In the third study, Mark Long of the University of Washington looked at the information available on students from the U.S. Census and educational longitudinal surveys (ELS). This data can be used to devise questions for colleges to ask to help elicit a student’s minority status without asking about it directly. Orfield said that the paper looked at more than 200 data variables but only a handful were successful at identifying a student’s minority status.
From those few useful variables, one such question that might be put to candidates is, “What is the race of your best friend? “Given friendship patterns, this is the same as asking, ‘What is your race?’,” Orfield said. “Unless we choose something that is a pretty obvious proxy for race, it would not work very effectively for producing racial diversity.”
Professional school diversity takes a hit when race is not considered
A fourth study was by William C. Kidder at UC-Riverside and Patricia Gandara of UCLA’s Civil Rights Project and the Graduate School of Education & Information Studies. It looked specifically at the results of California’s two decades of efforts, costing hundreds of millions of dollars, to use criteria other than race after 1996’s passage of Proposition 209. After this ballot initiative, which banned consideration of race in college admissions, the state tried every possible alternative to racial admission criteria, such as SES, massive recruitment, and even asking private charities to reach out to minority admissions candidates. Nothing worked as well as racial criteria.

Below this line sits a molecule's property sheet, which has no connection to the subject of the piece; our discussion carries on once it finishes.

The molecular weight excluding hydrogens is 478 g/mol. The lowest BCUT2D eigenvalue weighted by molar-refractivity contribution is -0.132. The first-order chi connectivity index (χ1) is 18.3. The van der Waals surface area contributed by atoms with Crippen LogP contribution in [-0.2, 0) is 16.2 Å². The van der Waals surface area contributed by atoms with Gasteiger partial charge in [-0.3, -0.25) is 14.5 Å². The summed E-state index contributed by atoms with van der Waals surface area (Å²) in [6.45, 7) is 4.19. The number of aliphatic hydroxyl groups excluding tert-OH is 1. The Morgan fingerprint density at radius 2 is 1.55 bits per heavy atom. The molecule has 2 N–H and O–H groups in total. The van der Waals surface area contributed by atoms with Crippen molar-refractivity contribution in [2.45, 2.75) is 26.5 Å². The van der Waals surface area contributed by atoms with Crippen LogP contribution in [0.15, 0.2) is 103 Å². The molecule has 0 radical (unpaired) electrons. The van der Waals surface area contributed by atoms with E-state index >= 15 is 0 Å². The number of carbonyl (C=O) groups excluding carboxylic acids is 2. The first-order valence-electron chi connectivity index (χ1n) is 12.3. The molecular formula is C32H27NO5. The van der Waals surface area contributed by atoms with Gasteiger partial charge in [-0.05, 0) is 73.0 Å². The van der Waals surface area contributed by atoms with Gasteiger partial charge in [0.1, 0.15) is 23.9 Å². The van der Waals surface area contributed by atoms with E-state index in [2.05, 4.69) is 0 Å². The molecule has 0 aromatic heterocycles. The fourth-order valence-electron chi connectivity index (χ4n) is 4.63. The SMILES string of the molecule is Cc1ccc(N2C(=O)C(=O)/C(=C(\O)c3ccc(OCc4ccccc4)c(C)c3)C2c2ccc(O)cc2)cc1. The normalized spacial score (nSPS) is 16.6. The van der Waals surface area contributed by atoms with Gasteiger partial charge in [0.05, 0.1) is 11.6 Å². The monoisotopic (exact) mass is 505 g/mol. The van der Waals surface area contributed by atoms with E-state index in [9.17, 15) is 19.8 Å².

As one example of the failure of alternatives to race-based admissions, Kidder and Gandara found that following Prop. 209, the proportion of African-American and Latino graduates of the state’s professional schools dropped by half, from 20 percent in 1997 to 10 percent in 2010. They predicted that the effects of the ban may be felt especially in the availability of healthcare for the minority and low-income populations, which African-American and Latino physicians are far more likely to serve.
They concluded that “race neutral alternatives are costly, inefficient, and do not work at highly selective campuses.”
Elite undergraduate institutions, such as the Ivy League or top state colleges, and graduate schools for professions like law and medicine, which are highly competitive and selective, are most directly impacted by the controversy over race-based admission policies, pointed out Mark Killenbeck, a law professor at the University of Arkansas.
“The conclusion to all these studies is the same that most college and universities have made,” Orfield said. “There really is no feasible alternative” to race-based admissions to achieve true diversity.
Even if colleges and universities attain a diverse pool of incoming students, however, Killenbeck said they do not do a good job of taking pro-active steps once the students are on campus to take full advantage of students’ different backgrounds.